“Cage” is a common way of stacking firewood in a pile. The principle is as follows. The basis is formed from logs, stacked in parallel, close to each other. The second row is made perpendicularly. If everything is done correctly, an extremely stable construction comes out, which does not need additional support from the side of the buildings.
Please note: the stack of stacked firewood should be more than one and a half meters high, and it is advisable to make the construction even slightly lower. Only in this case, there will be no chance of the firewood stack collapsing. Place the smoothest and most massive logs at the base of the formation. Place firewood against each other, without any extra gaps. Over time the wood will definitely give some shrinkage, the degree of which depends on the type of material and moisture content. Chubs that are not tightly joined can destroy the structure.
How do you stack firewood in a dome-shaped barn? To make the pile take on the peculiar outline of a haystack, stack the logs in a hemisphere. The formation will come out really compact and stable.
Clear the ground to bare earth and make a correct circle several meters in diameter. Lay the space of the shape with logs end to end, leaving small gaps. In the center place a stable pole. Around such a pole leave a little space to achieve good ventilation inside the structure.
Continue laying the wood in a circle with the ends toward the center of the ring. Form several layers. Leave the inside near the pole empty. Alternatively, loosely scatter small chips in the space formed.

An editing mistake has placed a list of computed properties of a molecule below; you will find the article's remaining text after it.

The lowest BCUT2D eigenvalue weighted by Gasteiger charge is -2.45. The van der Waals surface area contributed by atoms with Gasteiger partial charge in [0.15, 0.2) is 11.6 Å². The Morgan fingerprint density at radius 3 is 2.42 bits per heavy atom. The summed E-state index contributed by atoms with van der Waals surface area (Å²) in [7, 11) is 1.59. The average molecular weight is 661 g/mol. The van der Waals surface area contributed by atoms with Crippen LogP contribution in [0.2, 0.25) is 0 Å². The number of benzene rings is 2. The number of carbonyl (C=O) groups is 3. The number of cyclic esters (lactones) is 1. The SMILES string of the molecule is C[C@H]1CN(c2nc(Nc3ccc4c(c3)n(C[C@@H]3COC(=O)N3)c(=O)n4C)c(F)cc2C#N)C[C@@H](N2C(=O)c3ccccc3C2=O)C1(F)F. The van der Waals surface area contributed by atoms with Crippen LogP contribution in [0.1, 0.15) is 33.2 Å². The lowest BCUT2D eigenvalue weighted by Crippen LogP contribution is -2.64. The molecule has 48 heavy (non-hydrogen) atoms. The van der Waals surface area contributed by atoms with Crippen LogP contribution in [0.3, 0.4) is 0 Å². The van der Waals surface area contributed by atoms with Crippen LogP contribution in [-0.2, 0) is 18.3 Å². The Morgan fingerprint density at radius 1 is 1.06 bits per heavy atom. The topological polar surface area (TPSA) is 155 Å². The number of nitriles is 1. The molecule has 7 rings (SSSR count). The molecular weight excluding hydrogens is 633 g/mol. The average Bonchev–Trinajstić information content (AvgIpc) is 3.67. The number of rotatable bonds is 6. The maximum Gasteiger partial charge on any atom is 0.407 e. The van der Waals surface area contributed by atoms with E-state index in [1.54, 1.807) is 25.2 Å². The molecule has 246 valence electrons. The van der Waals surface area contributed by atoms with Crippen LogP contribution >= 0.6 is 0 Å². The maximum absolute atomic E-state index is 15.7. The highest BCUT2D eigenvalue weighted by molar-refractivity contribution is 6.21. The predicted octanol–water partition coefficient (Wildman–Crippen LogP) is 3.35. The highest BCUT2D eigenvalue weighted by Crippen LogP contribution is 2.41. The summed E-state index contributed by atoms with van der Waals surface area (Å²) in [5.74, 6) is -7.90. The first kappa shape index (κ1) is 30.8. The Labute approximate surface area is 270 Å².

Closer to the top, slide the chub ring inward. To bend the logs in the right direction, periodically put thin planks between the layers. Gradually a dome will form, which will close the necessary formation. After figuring out how to stack the firewood, cover the pile with a section of waterproof material.
Stacking the Firewood in the Frame
Take a wooden pallet. Nail or screw down the vertical posts in the corners. Join the lintels together with cross bracing made of wooden laths. The result will be a box that stretches upwards.
How to stack firewood in the resulting frame? First, install the structure in a well-winded place protected from precipitation, for example, under the roof of an outdoor shelter. Inside in parallel rows, place the logs. Fill the frame from top to bottom.
Pile by the Wall
How do you stack firewood against the wall of a permanent structure? Drive four stakes into the ground in pairs a few meters away from each other. The latter will be responsible for maintaining the woodpile in a stable position. To ensure that the lower chubs are not affected by moisture, lay a base of bricks or flat stones on the ground.
Place the logs parallel with the ends against the wall to create good support. Every few rows, reposition the logs with thin cross laths to make the structure more stable. Increase the height of the formation until the topmost logs rest on the building’s boom.
A Log Pile from an Old Closet